A basic requirement for any endeavor to be counted as a profession is a set of ethical standards. They guarantee the integrity of practice, bind the members of the profession to one another and build trust on the part of the public in the services rendered by the profession.
Medicine is one of the oldest professions in the West; its ethical standards reach back to the Greek physician Hippocrates (fifth century B.C.). Medical students who still swear the Hippocratic Oath pledge that “in every house where I come I will enter only for the good of my patients, keeping myself from all intentional ill-doing.” Medical professionalism rises and falls on that double commitment: the good of the patient and the avoidance of harm.
For that reason, a new report from Physicians for Human Rights, which provides evidence of the participation of medical professionals (physicians, psychiatrists and others) in the torture of “high-value” detainees held by the Central Intelligence Agency after September 2001, is distressing. There is no smoking gun in the report, only careful re-examination of the declassified public record. There is sufficient data, however, to suggest high-level inquiries are in order, as the physicians’ group and the National Religious Campaign Against Torture have urged.
Among the practices in which doctors and others are said to have engaged are these: determining how far harsh interrogation could go before suspects would suffer irreparable harm, providing a defense against potential prosecution and designing procedures for future interrogations.
According to the report, one technical adjustment introduced by medical personnel was the use of saline solution instead of plain water during waterboarding to prevent pneumonia and a drop in blood pressure. A finding that multiple techniques used in combination produced no more pain than when they were applied singly provided justification for combined use of torture methods—e.g., waterboarding a suspect in a protracted kneeling position.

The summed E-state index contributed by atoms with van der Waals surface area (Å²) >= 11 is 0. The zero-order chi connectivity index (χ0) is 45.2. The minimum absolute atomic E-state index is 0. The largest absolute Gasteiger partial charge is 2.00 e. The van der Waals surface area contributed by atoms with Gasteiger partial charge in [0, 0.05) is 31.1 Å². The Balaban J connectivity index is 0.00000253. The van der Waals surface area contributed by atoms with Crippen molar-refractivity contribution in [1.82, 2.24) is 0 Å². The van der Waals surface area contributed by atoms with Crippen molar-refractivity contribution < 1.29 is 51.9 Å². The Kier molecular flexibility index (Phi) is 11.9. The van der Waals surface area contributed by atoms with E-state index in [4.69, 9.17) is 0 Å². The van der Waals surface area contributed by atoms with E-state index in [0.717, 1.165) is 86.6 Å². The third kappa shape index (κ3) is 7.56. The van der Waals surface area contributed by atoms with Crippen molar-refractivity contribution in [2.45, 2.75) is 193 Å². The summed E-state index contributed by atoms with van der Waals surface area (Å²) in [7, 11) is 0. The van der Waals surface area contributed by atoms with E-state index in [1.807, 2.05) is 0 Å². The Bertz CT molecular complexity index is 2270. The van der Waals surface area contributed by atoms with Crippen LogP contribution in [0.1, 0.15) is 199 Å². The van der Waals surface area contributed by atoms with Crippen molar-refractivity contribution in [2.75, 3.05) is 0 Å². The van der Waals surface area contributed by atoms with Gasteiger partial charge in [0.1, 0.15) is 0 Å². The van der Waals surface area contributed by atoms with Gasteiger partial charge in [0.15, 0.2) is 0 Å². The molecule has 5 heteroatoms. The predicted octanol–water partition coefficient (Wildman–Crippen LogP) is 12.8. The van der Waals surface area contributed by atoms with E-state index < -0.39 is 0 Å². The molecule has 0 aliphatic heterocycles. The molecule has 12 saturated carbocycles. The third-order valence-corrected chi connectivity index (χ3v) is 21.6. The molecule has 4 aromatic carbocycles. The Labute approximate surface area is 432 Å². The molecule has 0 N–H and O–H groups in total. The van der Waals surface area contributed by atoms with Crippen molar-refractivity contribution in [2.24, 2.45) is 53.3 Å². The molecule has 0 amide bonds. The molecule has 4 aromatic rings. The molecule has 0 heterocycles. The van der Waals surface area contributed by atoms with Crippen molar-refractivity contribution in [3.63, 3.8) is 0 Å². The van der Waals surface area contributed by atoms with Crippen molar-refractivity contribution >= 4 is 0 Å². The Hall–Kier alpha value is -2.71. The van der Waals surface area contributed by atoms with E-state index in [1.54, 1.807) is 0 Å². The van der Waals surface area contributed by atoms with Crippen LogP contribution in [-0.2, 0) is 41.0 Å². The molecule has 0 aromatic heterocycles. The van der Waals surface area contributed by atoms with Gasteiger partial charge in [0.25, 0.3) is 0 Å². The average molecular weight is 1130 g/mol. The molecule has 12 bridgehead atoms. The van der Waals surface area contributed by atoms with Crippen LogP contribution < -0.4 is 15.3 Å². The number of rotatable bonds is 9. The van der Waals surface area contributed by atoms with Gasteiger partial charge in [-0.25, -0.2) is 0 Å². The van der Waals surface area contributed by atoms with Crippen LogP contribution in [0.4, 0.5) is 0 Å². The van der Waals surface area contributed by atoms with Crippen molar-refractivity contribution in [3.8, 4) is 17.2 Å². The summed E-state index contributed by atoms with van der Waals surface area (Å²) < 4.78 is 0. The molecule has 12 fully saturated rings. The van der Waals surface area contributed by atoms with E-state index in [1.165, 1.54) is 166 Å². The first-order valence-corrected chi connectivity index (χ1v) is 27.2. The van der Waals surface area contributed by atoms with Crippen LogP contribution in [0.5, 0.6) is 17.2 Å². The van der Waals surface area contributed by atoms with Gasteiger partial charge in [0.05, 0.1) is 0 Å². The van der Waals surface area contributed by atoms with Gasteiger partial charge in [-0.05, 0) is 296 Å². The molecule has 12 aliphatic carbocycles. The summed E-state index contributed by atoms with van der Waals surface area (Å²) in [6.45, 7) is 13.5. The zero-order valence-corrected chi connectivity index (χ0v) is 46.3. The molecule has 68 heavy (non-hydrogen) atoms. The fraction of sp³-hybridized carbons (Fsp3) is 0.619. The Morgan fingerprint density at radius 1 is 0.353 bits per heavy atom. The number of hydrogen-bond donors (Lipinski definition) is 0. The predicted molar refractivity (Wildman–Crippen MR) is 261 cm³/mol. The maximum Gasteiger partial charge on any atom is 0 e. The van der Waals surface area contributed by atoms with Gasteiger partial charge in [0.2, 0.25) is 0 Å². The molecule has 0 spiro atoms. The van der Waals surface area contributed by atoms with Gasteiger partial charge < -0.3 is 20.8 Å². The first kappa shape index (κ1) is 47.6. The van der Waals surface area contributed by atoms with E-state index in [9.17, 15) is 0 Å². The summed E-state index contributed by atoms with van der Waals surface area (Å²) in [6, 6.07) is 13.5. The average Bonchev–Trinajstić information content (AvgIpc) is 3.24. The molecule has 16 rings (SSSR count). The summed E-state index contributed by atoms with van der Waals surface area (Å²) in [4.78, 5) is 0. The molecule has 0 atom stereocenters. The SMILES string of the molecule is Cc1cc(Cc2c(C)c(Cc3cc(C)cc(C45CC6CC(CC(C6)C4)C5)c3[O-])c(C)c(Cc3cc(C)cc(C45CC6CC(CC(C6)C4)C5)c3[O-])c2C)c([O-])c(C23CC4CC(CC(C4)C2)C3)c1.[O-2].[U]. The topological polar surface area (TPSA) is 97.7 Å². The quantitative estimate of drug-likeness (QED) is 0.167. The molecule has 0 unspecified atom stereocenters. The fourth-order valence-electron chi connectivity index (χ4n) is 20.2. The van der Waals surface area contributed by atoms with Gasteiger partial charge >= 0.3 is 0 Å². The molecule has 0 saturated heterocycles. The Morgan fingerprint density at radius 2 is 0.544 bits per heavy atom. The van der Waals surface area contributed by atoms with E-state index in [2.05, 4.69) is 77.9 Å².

The C.I.A. has denied that the health personnel in its employ were engaged in unlawful “human experimentation” and asserts their activities were under government supervision, including that of the Justice Department. The problem is, however, that this is the same Justice Department that under George W. Bush rewrote the rules on torture. Unfortunately, the Obama administration has backed off from prosecuting Bush-era employees and is ambiguous about its own detainee policies.
While the P.H.R. report is not conclusive, it has assembled enough information to merit further investigation. Though the administration may not pursue this question, Congress and associations of health professionals should do so. Congress possesses the subpoena power to bring to light the data still held from public view, and professional associations have the responsibility to investigate violations of professional integrity.
In recent decades, professional associations have too often deteriorated into little more than trade groups and have been reluctant to police their members. I hope Physicians for Human Rights will succeed in persuading the American Medical Association and other organizations of health professionals to investigate the suspicions of participation by some of their colleagues in torture. The trust of the public that physicians and other health care providers will work only in their patients’ interest and never intentionally consent to harm them is essential to their social contract as well as to their professional integrity. It is also necessary to resist the erosion of ethical standards by the national security state.